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West’s hay, livestock producers face array of challenges

Profitability hinges on coronavirus recovery, spring rains and corn prices.

Tim Hearden, Western Farm Press

January 14, 2021

5 Min Read
Dairy cows feeding
Holstein dairy cows feed.USDA ARS

Dairy, hay and livestock producers in the West face no shortage of challenges in early 2021, including trade disruptions, a developing drought that could lead to herd reductions and continuing economic fallout from coronavirus-related business closures.

Western dairies are still reeling from an oversupply of milk that will leave producers with margins low enough to qualify for Dairy Margin Coverage program payments, and profitability challenges for dairies will persist, said Shannon Neibergs, a Washington State University agricultural economist.

Hay producers are seeing backlogs in their shipments to Asia because companies there are willing to pay a premium for empty containers they’ll use to ship more of their products to the U.S., Neibergs said. In the meantime, drought risks in the Southwest and Southern Plains threaten yields, he said.

For cattle ranchers and processors, recovery from the COVID-19 market shock has brought inventory, prices and exports close to 2019 levels, he said. But the ongoing drought and limited cow-calf profitability will place a hold on expansion plans, and markets will start to see herd liquidation if drought persists.

With La Nina pushing storms to the north, the prognosis for winter and spring in much of the West is poor grazing ground and higher feed prices, said Neibergs, director of WSU’s Center for Risk Management.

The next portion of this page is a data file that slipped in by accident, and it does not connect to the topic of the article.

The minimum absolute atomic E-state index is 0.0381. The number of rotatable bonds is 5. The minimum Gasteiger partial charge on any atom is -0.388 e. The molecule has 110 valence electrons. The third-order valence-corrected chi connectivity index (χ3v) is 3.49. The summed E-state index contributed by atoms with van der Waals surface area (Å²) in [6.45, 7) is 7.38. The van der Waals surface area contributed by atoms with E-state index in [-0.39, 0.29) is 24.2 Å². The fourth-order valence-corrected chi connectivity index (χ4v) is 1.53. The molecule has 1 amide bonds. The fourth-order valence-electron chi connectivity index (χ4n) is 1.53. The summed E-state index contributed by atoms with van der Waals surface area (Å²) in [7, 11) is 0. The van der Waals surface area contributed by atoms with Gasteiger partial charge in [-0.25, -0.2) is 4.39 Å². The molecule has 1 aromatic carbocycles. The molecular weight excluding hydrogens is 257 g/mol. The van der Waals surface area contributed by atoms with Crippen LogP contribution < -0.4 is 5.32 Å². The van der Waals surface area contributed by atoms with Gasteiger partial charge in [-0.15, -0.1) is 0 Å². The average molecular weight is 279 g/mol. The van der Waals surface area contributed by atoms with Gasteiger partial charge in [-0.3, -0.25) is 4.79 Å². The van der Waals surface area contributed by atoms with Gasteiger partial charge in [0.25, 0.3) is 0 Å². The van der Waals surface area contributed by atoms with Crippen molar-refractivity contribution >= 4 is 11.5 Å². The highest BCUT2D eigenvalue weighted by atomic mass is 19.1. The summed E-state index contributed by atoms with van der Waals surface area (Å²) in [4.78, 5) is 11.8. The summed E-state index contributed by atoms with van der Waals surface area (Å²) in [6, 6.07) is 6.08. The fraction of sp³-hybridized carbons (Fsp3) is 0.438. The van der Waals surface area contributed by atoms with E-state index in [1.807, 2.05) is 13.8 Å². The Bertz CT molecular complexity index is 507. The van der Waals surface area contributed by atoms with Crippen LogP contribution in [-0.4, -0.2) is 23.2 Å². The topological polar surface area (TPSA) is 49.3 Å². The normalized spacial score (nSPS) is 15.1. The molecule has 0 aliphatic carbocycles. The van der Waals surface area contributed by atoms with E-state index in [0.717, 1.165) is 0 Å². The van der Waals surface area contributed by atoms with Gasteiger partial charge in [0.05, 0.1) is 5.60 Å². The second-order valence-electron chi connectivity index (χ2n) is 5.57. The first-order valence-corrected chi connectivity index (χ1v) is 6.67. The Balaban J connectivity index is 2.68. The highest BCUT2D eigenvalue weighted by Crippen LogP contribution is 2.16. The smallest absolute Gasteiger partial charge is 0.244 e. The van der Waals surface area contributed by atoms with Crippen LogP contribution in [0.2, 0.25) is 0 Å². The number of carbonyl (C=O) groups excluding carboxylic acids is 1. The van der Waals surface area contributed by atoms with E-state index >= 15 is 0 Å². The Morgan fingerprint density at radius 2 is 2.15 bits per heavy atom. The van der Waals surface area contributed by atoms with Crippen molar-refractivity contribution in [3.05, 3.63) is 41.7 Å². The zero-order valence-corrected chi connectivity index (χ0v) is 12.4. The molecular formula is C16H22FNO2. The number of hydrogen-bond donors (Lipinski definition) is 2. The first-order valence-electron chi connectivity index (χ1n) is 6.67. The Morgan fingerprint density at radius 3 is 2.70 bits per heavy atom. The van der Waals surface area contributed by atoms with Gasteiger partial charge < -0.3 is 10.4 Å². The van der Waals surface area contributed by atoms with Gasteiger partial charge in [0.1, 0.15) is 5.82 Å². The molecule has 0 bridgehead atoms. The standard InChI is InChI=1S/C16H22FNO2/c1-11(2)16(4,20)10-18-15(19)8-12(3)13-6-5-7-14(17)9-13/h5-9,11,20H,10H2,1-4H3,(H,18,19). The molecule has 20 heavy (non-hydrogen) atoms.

“Just to show where this weather pattern is going, for Nevada you’re looking at supplemental hay purchases, and if you can’t find hay in Nevada, you’ll be looking for it in Utah or Oregon,” he said Wednesday during a livestock webinar hosted by the University of Nevada-Reno. “In a drought, the transportation of hay is quite a distance.”

Emerging drought

The emerging drought was a frequent topic in UNR’s annual Cattlemen’s Update conference, which was held virtually this year because of coronavirus-related restrictions on public gatherings. The series of Zoom webinars was held Tuesday and Wednesday.

According to the U.S. Drought Monitor, most of the West is in some level of drought, with the most extreme conditions currently in Utah and Arizona. The U.S. Seasonal Drought Outlook map shows a giant swath of brown everywhere but in the Pacific Northwest, with brown signifying a persistent drought. The Pacific Northwest is expected to get above-average rainfall this winter, while everywhere else anticipates another dry season.

“The summer was particularly hot and dry and we’re behind on our winter wet-up,” said Stephanie McAfee, a UNR professor and Nevada’s state climatologist. She added the region has “a moisture backlog” and the seasonal forecast is not encouraging.

“We’re not seeing a strong indication that we’ll be having a nice, wet spring,” she said, urging producers to plan for winter and spring drought.

La Nina oceanic conditions have affected feed grain yields and prices throughout the Western Hemisphere. Drought in South America pushed corn and soybean yields down just as China was rebuilding its swine herd, so the shift in demand and supply caused a late-autumn rally in corn and soybean prices that continued into the New Year, Neibergs said.